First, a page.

Index on Day 2 = (Portfolio value of Day 2 *Index Value of Base day) / Portfolio Value of Base Day
Day 2’s index is 1666.67 as compared to 1000 of day 1.
The above illustration only gives out as an introduction to how an index is constructed. The daily computation of a stock index have more complexity especially when there are changes in market capitalization of constituent stocks, e.g., rights offers, stock dividend etc.
Features of Index
A good stock market index should have the following features:
Confining Behavior of Portfolios
A good market index should accurately reflect the behavior of the overall market as well as of different portfolios. This is accomplished by diversification of portfolio in such a manner that it is not susceptible to any individual stock or industry risk. A well-diversified index is more representative of the market.
However, there are diminishing returns from diversification. There is very little gain by diversifying beyond a point. Including illiquid stocks in fact worsens the index because it does not reflect the current price behavior of the market, thus its inclusion in index results in delayed or out-of-date price behavior rather than current price behavior of the market. Hence a good index should include the stocks which best represent the universe.
Including Liquid Stocks
Liquidity is much more as reflected by trading frequency. It is about ability to transact at a price, which is very close to the current market price. For example, when the market price of a stock is at Rs.320, it will be considered liquid if one can buy some shares at around Rs.320.05 and sell at around Rs.319.95. A liquid stock has very tight bid-ask spread.
An index could not remain constant. It reflects the market dynamics and hence changes are essential to maintain its representative character. This necessarily means that the same set of stocks would not satisfy index criteria at all times. A good index methodology must therefore incorporate a steady pace of change in the index set.
It is crucial that such changes are made at a steady pace. Therefore, the index set should be reviewed on a regular basis and, if required, changes should be made to ensure that it continues to reflect the current state of the market.
Methodology for Index Construction
The commonly used methods for constructing indices are:
Price Weighted Method
A stock index in which each stock influences the index in proportion to its price per share. The value of the index is generated by adding the prices of each of the stocks in the index and dividing them by the total number of stocks. Stocks with a higher price will be given more weight and, therefore, will have a greater influence over the performance of the index.
Therefore, it is computed by summing up the prices, of the various securities included in the index, at time 1, and dividing it by the sum of prices of the securities at time 0 multiplied by a base index value. Each stock is assigned a weight proportional to its price.
For example, Dow Jones Industrial Average and Nikkei 225.
Equally Weighted Method
An equally weighted index weights each stock equally regardless of its market capitalization or economic size (sales, earnings, book value). Due to the daily price movements of the stocks within the index, the portfolio must be constantly re-balanced to keep the positions in each stock equal to each other. The smallest companies are given equal weight to the largest companies in an equal-weight index fund or portfolio. This allows all of the companies to be considered on an even playing field.
The Rydex S&P Equal Weight Exchange Traded Fund, for example, provides the same exposure to the smallest companies in the S&P 500 as it does to corporate giants such as General Electric and Exxon.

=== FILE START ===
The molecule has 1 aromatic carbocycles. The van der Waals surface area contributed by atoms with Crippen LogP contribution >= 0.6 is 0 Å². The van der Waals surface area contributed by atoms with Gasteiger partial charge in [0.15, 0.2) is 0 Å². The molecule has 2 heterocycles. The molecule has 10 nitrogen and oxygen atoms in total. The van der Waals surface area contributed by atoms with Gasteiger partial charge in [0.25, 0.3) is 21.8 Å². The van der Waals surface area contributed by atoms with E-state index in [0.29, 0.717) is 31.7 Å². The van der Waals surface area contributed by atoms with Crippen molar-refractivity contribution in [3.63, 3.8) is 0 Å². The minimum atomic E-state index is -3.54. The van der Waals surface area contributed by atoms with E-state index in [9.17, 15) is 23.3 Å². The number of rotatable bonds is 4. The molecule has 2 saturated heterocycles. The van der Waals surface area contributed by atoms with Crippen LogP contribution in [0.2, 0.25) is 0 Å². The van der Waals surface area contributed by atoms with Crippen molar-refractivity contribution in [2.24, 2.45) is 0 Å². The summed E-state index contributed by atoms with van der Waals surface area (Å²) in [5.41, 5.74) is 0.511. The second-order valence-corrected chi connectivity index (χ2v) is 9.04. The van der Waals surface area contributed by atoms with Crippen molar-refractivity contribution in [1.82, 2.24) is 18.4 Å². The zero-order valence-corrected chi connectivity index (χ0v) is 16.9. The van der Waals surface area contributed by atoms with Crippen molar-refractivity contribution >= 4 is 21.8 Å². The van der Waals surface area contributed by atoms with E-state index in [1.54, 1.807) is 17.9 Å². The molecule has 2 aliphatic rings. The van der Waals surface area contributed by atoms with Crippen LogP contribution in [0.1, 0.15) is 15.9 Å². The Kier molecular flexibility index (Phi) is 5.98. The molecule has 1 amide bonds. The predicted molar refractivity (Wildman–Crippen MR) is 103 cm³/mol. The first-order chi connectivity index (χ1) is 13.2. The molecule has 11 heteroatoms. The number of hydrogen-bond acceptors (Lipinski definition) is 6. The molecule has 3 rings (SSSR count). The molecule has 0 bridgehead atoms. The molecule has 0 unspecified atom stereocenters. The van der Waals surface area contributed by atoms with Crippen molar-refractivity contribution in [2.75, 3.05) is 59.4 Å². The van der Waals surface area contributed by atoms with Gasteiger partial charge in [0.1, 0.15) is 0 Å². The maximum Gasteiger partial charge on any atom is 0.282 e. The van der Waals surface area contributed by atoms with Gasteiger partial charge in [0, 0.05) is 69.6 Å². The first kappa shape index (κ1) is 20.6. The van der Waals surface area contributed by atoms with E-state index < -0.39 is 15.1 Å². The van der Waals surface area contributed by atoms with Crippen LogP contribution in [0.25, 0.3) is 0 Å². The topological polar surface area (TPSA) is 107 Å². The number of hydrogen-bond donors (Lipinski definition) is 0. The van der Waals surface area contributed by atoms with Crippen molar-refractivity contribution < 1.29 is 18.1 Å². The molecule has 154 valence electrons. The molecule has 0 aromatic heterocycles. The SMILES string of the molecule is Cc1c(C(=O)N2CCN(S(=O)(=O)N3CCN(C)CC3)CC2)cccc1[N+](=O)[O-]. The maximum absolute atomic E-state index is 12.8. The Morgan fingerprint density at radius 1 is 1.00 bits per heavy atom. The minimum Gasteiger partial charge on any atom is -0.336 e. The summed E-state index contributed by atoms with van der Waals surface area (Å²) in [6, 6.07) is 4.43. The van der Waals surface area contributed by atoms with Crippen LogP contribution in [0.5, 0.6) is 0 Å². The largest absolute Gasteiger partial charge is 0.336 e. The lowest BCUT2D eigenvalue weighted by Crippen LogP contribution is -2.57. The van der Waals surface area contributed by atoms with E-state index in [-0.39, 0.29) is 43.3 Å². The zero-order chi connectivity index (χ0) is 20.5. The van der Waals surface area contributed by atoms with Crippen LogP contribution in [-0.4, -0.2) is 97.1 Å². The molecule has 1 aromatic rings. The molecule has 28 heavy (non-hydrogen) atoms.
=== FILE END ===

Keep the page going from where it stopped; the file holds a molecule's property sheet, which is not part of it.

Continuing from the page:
The most commonly used weight is market capitalization (MC), that is, the number of outstanding shares multiplied by the share price at some specified time.
A type of market index whose individual components are weighted according to their market capitalization, so that larger components carry a larger percentage weighting. The value of a capitalization-weighted index can be computed by adding up the collective market capitalizations of its members and dividing it by the number of securities in the index.
The same price movement for large company will influence the value of the index more than a small company and have a dramatic effect on the value of the index. So some investors feel that this overweighting toward the larger companies gives a distorted view of the market, but the fact that the largest companies also have the largest shareholder bases makes the case for having the higher relevancy in the index.
The advantage of market capitalization-weighted indices over others is that stock splits and other capital adjustments are automatically taken care of. NASDAQ Composite, NASDAQ-100, NYSE Composite, FTSE-100, Hang Seng Index in Hong Kong, RTS Index, Russell 2000, S&P 500 – Now float-weighted, SENSEX in India are some of the examples of market capitalization weighted method.
Free Float Market Capitalization
Free-float methodology market capitalization is calculated by taking the equity’s price and multiplying it by the number of shares readily available in the market. Instead of using all of the shares outstanding like the full-market capitalization method, the free-float method excludes locked-in shares such as those held by promoters and governments.
The free-float method is seen as a better way of calculating market capitalization because it provides a more accurate reflection of market movements. When using a free-float methodology, the resulting market capitalization is smaller than what would result from a full-market capitalization method. A free-float methodology has been adopted by most of the world’s major indexes, including the Dow Jones Industrial Average and the S&P 500.
Difficulties in Index Construction
The major difficulties encountered in constructing an appropriate index are:
- Deciding the number of stocks to be included in the index
- Selecting stocks to be included in the index
- Selecting appropriate weights
- Selecting the base period and base value